Article from ESPN Outdoors
greatest flyfisher also played baseball
Williams made a huge splash in the field, not just at the
By Bill Becher
Special to ESPNOutdoors.com
ANGELES — The sportswriter who dubbed Ted Williams "The
Splendid Splinter" was referring to the bat swung by the
world's greatest hitter. But he could have as easily been
talking about Williams' split-bamboo fly rod.
who died recently in Inverness, Fla., at age 83, took his
flyfishing as seriously as he did his baseball. His
extraordinary angling prowess went beyond the physical skills
of a gifted athlete.
Ted Williams, with a catch
from Maine's Ross Lake in July 1947, was thought by
some the finest flyfishermen they had ever known.
Martyn Vickers fished for
Atlantic salmon with Williams off and on for 30 years on the
Miramichi River in Canada.
"He was as accurate in
making a fly as a jeweler would be in creating a
masterpiece," said Vickers.
A good flyfisherman with a
decent salmon rod should be able to cast 50 to 60 feet,
according to Vickers. Williams' average cast was 85 to 95
feet, he said.
"Each one of his casts
was perfectly made," said Vickers. "The fly rolled
over the end of the line and dropped into the water
Vickers says Williams'
6-foot-3 frame also helped his fishing.
"This was a big
man," said Vickers. "I'm 5-9 so I could wade out in
the water and I'd be up to my chest and that sucker would have
water up to his waist. So he could go farther in the river and
with his long casts he'd cover a lot of water."
Vickers is now a doctor and
chief of surgery.
"I used to teach at
Harvard," said Vickers. "I've met a lot of
intelligent people. (Williams) was a very bright man. This was
not your dumb super athlete. I think his brains and attention
to detail were every bit as much the cause of his success as
his physical skills."
Inducted into the
International Game Fish Association's Fishing Hall of Fame in
2000, "The Kid" was not a trout angler. After
retiring, he divided his time between his homes on the
Miramichi River, where he fished for Atlantic salmon, and in
Islamorada, Fla., where he caught tarpon and bonefish.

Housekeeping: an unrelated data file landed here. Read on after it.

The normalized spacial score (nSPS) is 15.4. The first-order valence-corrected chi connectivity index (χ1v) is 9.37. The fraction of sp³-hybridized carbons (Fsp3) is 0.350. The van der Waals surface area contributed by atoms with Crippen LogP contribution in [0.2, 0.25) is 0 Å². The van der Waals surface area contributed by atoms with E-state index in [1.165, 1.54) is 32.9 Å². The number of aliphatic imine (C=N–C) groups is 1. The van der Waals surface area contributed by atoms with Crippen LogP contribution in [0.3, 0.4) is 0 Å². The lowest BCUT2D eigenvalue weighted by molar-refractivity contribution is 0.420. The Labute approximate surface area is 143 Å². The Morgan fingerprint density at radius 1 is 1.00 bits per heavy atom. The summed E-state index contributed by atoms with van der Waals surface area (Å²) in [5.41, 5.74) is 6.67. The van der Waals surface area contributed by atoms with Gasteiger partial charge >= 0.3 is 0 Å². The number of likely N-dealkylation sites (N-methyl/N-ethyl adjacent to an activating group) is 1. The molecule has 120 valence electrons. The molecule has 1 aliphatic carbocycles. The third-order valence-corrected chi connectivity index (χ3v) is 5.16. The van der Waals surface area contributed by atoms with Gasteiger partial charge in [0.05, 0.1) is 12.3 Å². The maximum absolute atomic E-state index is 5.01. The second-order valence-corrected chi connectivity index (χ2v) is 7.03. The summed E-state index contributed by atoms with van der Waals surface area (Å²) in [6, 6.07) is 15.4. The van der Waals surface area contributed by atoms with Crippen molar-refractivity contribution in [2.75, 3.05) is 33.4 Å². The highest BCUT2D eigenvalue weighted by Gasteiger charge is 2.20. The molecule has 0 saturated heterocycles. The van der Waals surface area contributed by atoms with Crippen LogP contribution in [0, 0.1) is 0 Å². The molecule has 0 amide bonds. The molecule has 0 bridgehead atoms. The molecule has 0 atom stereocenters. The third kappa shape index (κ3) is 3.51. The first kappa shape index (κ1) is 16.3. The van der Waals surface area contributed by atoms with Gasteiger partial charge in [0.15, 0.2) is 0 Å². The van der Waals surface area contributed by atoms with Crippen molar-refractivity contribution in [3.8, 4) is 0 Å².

In Florida, he often fished
with Gary Ellis, a guide in Islamorada.
the best flyfisherman I've had on my boat," Ellis said.
Each one of his casts was perfectly made. The fly
rolled over the end of the line and dropped into the
Ellis recalled the time he
and another guide spent 10 days fishing with Williams and a
group of tackle-company executives in prime tarpon water north
of Tampa. At the end of the trip, Williams told the guides he
would take them fishing the next day.
"Ted put me on the bow
of the boat," said Ellis. "I immediately hooked up a
100-plus-pound tarpon. We boated it in 19 minutes with Ted
screaming at m, 'Get off the bow. Get the rod tip down. Do
this. Do that.'
"He gave me an A minus. He
said he never gave anybody an A."
Later that day, Williams had a
130-pound tarpon on and talked to it, but not in language fit
for print, according to Ellis.
"He could put expletives
together in a stream that became poetry," Ellis said.
Jack Gartside, a noted
fly-tier and author of many angling books, said he lived a
dry-fly cast away from Fenway Park in the 1950s when Williams
and heavyweight boxer Jack Sharkey were demonstrating
flycasting at a sportsman's show in Boston.
"They had this beautiful
babe in a bikini at one end of the casting pool with a
cigarette in her mouth and Ted would try to knock it out of
her mouth," said Gartside. "He always did it."
When Williams tied flies at a table between casting
demonstrations, Gartside was fascinated.
"I wormed my way up to
the table and asked if he'd show me how to tie a fly,"
said Gartside. "They sat me down at the vise. Ted went
though the motions to show me how to tie a woolly worm."
As a teenage
baseball fan, Gartside saw another side of Ted Williams.
Splinter" was inducted into the International